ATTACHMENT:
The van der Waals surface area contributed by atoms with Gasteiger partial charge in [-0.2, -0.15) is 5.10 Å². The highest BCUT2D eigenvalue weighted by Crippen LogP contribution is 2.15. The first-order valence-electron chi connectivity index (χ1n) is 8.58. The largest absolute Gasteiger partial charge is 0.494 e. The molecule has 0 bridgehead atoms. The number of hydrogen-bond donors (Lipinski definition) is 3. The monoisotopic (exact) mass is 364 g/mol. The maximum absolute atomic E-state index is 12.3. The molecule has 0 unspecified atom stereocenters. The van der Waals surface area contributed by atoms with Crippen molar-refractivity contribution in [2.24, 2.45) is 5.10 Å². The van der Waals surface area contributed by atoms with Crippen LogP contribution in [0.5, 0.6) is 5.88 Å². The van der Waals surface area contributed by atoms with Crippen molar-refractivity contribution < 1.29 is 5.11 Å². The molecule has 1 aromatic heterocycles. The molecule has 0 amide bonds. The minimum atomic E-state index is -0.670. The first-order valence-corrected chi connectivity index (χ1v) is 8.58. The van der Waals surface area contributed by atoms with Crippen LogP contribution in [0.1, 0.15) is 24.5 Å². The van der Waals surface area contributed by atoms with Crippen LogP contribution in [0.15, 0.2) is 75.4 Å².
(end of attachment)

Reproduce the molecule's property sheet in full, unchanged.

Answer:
The van der Waals surface area contributed by atoms with Gasteiger partial charge in [-0.2, -0.15) is 5.10 Å². The highest BCUT2D eigenvalue weighted by Crippen LogP contribution is 2.15. The first-order valence-electron chi connectivity index (χ1n) is 8.58. The largest absolute Gasteiger partial charge is 0.494 e. The molecule has 0 bridgehead atoms. The number of hydrogen-bond donors (Lipinski definition) is 3. The monoisotopic (exact) mass is 364 g/mol. The maximum absolute atomic E-state index is 12.3. The molecule has 0 unspecified atom stereocenters. The van der Waals surface area contributed by atoms with Crippen molar-refractivity contribution in [2.24, 2.45) is 5.10 Å². The van der Waals surface area contributed by atoms with Crippen LogP contribution in [0.5, 0.6) is 5.88 Å². The van der Waals surface area contributed by atoms with Crippen molar-refractivity contribution < 1.29 is 5.11 Å². The molecule has 1 aromatic heterocycles. The molecule has 0 amide bonds. The minimum atomic E-state index is -0.670. The first-order valence-corrected chi connectivity index (χ1v) is 8.58. The van der Waals surface area contributed by atoms with Crippen LogP contribution in [0.1, 0.15) is 24.5 Å². The van der Waals surface area contributed by atoms with Crippen LogP contribution in [0.15, 0.2) is 75.4 Å².